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Boil In

May 26, 2016

Soup. Not only is it easy to make, but it plays a really important role in restaurant kitchens. Soup is a great way to still make money off of scraps of food that might otherwise be wasted.

Restaurants are a shitty business. Heck, most businesses these days are. But the trick to any business is trying to squeeze revenue out of every part of the operation. When nothing goes to waste, the business has a shot at being profitable.

A couple years ago when I was at the Americana Diner outside of Princeton, I saw their stock pots. They were shockingly large. My friend chef Cory, says the secret to his food is the flavor of his stock. Stock is important to cooking. And it’s often the base of soups.

At the Americana Diner, I saw a surprising number of large, plump chicken wings in the stock pot. These wings could have been sold for a buck a pop. But instead of adding to the bottom line, the chef felt that her food was better served using these tasty bird bits in the stock which would ultimately improve the flavor of what was coming out of the kitchen.

But that’s not the case everywhere.

Menus can be challenging to navigate, and the language of menus is starting to resemble the marketing trickery of packaged foods in supermarkets. There’s a consumer expectation that when they go to a restaurant, the food is made from scratch to order.

And that’s false on its face.

Even the best restaurants make things in advance, and when you order, the kitchen effectively reheats and finishes the dishes. The best restaurants manage this process well, making smart decisions about what to prep in advance, and what to produce on the spot. Restaurants that pre-cook their pasta are not in this classification.

But there can be other shenanigans going on in the kitchen too. And that’s the stuff that comes from food service companies, which isn’t made in house, but simply heated and served. Some of these products can be quite good, and very hard to spot. For example, the smashed red skin potato producer makes sure the product has a rustic look. The same goes for French fries.

Other things like pretzel sticks, which seem to be popping up on restaurants everywhere, may be a bit more obvious.

This isn’t just something that happens in American kitchens, but it’s happening all over the world. Even in the bistros of Paris, there’s a good chance that your blanquette de veau was frozen and nuked.

But soup? Something as central and as important to the efficient operations of a kitchen?

Yep. The interesting thing is that you don’t often hear restaurant owners bragging about their soup in a bag. However, years ago I found one such owner on Yelp who replied to a one-star review with a defense of their decision to serve pre-made soups. You can see the review and response here, but this is what the owner had to say:

[Our restaurant] pays top dollar for the priviledge (sic) of selling soups that are prepared by the best chefs in the country. It also enables us to serve a variety of 22 soups with total consistency. They are heated in a sealed bag to prevent the freshly made soups from burning.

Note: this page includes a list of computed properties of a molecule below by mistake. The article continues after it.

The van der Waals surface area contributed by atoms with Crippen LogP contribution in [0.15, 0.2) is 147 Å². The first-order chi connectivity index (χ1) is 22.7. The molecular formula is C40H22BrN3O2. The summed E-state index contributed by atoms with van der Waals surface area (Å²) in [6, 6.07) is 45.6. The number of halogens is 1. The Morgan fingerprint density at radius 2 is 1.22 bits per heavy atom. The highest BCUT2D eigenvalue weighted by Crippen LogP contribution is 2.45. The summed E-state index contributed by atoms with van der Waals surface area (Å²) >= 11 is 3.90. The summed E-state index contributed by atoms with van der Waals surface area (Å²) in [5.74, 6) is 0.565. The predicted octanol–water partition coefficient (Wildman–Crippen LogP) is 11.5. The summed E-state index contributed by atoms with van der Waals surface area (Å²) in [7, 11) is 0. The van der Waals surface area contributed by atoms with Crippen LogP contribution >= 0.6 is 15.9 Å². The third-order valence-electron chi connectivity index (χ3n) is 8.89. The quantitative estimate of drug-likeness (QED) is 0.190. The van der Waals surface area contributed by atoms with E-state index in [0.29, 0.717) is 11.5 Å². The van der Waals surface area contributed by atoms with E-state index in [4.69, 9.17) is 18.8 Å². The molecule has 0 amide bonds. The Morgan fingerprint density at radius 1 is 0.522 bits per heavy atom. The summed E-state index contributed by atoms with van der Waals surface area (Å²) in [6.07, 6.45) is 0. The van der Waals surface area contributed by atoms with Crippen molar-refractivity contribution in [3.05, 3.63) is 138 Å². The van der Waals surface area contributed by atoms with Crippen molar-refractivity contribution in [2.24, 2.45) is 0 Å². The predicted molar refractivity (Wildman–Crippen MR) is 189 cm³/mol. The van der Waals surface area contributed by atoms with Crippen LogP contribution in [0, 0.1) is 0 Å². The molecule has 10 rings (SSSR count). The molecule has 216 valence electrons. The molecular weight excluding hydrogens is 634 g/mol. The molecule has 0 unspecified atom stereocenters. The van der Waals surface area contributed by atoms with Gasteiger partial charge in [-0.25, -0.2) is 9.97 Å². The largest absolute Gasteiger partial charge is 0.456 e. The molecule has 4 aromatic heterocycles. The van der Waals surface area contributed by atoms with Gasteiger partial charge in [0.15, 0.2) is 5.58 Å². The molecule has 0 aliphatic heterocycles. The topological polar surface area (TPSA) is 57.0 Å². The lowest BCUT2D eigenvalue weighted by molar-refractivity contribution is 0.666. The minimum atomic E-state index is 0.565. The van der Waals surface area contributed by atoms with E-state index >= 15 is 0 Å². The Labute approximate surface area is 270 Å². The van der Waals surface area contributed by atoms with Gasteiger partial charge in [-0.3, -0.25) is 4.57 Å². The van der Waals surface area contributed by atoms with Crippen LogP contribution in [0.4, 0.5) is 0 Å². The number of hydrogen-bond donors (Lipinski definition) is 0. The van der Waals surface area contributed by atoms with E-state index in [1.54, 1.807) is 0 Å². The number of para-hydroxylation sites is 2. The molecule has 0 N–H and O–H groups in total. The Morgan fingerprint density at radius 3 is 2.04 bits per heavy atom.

That is certainly an interesting take on the matter. But I’d venture to guess that if you asked any of the guests ordering the soup if they thought it was made in house, most would say yes. And the above example is not meant to single out one restaurant. The practice is widespread, and that quotation was from years ago, so who knows what’s happening in that kitchen today.

That said, I think this practice makes restaurants deceptive. No more deceptive than supermarkets. And heck, even farmers markets aren’t the bastions of integrity people expect either.

Next time you are eating out, take a long hard look at the menu. And ask yourself when one item is singled out as being house-made, why don’t more dishes also carry that designation. Maybe they are, and maybe they are not. The only way to know for sure is to talk to your server and hope you’re getting an accurate picture of the kitchen.

But in today’s day and age, a lot of chefs are on Twitter and Facebook. And it’s pretty easy to find the people who are doing it the hard way. Which, really, is the only way worth doing it.

Once again, let the buyer beware. Stay vigilant my friends.

4 Comments leave one →
  1. May 26, 2016 10:55 am

    I try always to remember to ask if the salad dressings are made in-house. Is it so hard to make? I feel many places want to offer lots of choices, but offering just a few and making them fresh from good quality ingredients is so much tastier.

  2. May 26, 2016 11:12 am

    Did I ever tell you I used to work at Peaches & Cream (or Peaches Cafe or whatever they are calling it these days…) 20 or so years ago? That place is bizarre. Everything about it is bizarre.

    • Kerosena permalink
      May 26, 2016 1:10 pm

      Same. I was a fill-in dishwasher there when I was 15. Didn’t eat there then, haven’t eaten there since.

  3. May 26, 2016 2:07 pm

    I know this isn’t what you mean, but I’m going to throw this out there anyway: bags do have their place in soups. The best vegetable stocks I ever made were in bags and cooked in a water bath. Tried doing the same recipe in a pressure cooker and didn’t think it was as good. Never got a vegetable stock I liked just simmering on a stovetop. I guess don’t hate the bag, hate what’s sealed inside the bag. Or maybe hate the bag. It does feel like I’m generating extra trash I cook in bags.

    Worked at a Friendly’s. Their clam chowder was one disturbingly big can of condensed soup thinned with a half gallon of whole milk.

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